5. Create an MD5 hash of this string.

Note: It is important to realise that this does not prevent users from constructing emails that fake headers to falsify information such as the message sender. For this we recommend using the disposable email + syntax in the CloudMailin address to give each sender a unique email address to send to. SPF can also be used to verify that the sending IP address has permission to send this email.



The following code can be used to validate the signature in Rails.

def verify_signature
  provided = request.request_parameters.delete(:signature)
  signature = Digest::MD5.hexdigest(request.request_parameters.sort.map{|k,v| v}.join + SECRET)

  if provided != signature
    render :text => "Message signature fail #{provided} != #{signature}", :status => 403
    return false

A more advanced example can also flatten the parameters passed to the signature verification function for use when attachments are passed.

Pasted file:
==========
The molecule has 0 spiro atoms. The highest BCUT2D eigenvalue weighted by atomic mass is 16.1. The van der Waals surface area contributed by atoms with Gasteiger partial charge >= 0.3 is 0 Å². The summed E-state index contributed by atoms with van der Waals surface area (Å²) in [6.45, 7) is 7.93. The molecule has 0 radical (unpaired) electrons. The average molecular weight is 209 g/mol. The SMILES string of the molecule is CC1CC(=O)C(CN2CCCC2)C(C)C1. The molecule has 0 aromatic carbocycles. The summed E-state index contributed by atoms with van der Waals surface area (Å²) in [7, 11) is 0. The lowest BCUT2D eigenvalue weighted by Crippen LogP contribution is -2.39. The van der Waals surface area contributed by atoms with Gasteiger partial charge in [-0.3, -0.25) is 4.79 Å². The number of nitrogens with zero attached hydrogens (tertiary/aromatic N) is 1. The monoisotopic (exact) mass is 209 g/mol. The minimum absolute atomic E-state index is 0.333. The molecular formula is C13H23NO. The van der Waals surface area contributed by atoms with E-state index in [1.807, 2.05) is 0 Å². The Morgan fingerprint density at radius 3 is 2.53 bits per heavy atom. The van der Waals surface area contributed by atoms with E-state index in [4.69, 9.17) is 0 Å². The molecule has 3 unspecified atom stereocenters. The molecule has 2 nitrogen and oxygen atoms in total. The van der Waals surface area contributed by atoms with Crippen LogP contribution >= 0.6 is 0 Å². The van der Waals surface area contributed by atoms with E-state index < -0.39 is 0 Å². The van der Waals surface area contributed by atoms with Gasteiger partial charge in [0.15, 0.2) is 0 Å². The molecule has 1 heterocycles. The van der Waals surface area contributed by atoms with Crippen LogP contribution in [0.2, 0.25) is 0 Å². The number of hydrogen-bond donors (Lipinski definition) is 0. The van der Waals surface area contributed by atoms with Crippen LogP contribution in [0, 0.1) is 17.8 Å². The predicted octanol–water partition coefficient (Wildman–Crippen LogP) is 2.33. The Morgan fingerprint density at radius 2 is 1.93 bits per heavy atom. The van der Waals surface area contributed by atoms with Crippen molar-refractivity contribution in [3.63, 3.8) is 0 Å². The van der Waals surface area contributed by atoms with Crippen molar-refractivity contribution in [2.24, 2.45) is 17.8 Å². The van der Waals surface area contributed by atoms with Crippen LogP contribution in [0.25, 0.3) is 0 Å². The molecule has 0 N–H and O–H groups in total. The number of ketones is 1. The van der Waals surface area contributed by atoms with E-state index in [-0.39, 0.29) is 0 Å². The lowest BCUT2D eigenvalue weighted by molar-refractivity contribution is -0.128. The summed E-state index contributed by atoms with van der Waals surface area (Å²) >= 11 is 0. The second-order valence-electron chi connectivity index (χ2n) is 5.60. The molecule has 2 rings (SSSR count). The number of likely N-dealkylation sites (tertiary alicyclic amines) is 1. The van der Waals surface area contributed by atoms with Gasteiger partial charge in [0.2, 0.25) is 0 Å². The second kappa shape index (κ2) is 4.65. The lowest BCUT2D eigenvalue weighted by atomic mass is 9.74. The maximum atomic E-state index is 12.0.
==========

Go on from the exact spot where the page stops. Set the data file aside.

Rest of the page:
def verify_signature
  provided = request.request_parameters.delete(:signature)
  signature = Digest::MD5.hexdigest(flatten_params(request.request_parameters).sort.map{|k,v| v}.join + SECRET)

  if provided != signature
    render :text => "Message signature fail #{provided} != #{signature}", :status => 403, :content_type => Mime::TEXT.to_s
    return false

def flatten_params(params, title = nil, result = {})
  params.each do |key, value|
    if value.kind_of?(Hash)
      key_name = title ? "#{title}[#{key}]" : key
      flatten_params(value, key_name, result)
      key_name = title ? "#{title}[#{key}]" : key
      result[key_name] = value

  return result

We recommend using a before filter to run this code. More details can be found in this example in the Rails Sample App. The CloudMailin incoming mail example on Github contains with a more detailed example that will flatten the parameters for validation when attachments are also included.